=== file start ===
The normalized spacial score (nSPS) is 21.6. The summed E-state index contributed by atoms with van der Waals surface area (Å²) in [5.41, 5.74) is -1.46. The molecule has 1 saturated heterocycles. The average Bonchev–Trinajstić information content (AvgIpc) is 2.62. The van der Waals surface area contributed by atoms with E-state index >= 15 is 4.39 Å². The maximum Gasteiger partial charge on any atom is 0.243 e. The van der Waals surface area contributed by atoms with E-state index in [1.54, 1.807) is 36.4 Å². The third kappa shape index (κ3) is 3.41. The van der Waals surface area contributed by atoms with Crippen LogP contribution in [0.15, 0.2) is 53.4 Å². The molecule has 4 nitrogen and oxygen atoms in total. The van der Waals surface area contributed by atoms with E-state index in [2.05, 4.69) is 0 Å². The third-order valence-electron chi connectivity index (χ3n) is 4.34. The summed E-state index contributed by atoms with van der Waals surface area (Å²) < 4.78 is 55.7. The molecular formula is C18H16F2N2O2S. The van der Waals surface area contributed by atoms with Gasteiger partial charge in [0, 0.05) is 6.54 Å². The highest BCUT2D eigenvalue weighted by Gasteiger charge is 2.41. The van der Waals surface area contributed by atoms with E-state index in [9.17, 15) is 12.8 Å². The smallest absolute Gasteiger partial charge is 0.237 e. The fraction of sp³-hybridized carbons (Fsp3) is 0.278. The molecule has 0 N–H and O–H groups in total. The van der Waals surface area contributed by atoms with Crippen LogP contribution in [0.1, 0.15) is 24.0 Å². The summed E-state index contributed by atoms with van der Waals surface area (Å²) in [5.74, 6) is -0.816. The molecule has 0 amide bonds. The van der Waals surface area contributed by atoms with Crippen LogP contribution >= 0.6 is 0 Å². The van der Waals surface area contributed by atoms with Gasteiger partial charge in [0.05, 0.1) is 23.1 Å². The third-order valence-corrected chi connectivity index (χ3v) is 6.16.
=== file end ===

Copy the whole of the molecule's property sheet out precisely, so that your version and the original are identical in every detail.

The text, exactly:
The normalized spacial score (nSPS) is 21.6. The summed E-state index contributed by atoms with van der Waals surface area (Å²) in [5.41, 5.74) is -1.46. The molecule has 1 saturated heterocycles. The average Bonchev–Trinajstić information content (AvgIpc) is 2.62. The van der Waals surface area contributed by atoms with E-state index >= 15 is 4.39 Å². The maximum Gasteiger partial charge on any atom is 0.243 e. The van der Waals surface area contributed by atoms with E-state index in [1.54, 1.807) is 36.4 Å². The third kappa shape index (κ3) is 3.41. The van der Waals surface area contributed by atoms with Crippen LogP contribution in [0.15, 0.2) is 53.4 Å². The molecule has 4 nitrogen and oxygen atoms in total. The van der Waals surface area contributed by atoms with E-state index in [2.05, 4.69) is 0 Å². The third-order valence-electron chi connectivity index (χ3n) is 4.34. The summed E-state index contributed by atoms with van der Waals surface area (Å²) < 4.78 is 55.7. The molecular formula is C18H16F2N2O2S. The van der Waals surface area contributed by atoms with Gasteiger partial charge in [0, 0.05) is 6.54 Å². The highest BCUT2D eigenvalue weighted by Gasteiger charge is 2.41. The van der Waals surface area contributed by atoms with E-state index in [9.17, 15) is 12.8 Å². The smallest absolute Gasteiger partial charge is 0.237 e. The fraction of sp³-hybridized carbons (Fsp3) is 0.278. The molecule has 0 N–H and O–H groups in total. The van der Waals surface area contributed by atoms with Crippen LogP contribution in [0.1, 0.15) is 24.0 Å². The summed E-state index contributed by atoms with van der Waals surface area (Å²) in [5.74, 6) is -0.816. The molecule has 0 amide bonds. The van der Waals surface area contributed by atoms with Crippen LogP contribution >= 0.6 is 0 Å². The van der Waals surface area contributed by atoms with Gasteiger partial charge in [0.05, 0.1) is 23.1 Å². The third-order valence-corrected chi connectivity index (χ3v) is 6.16.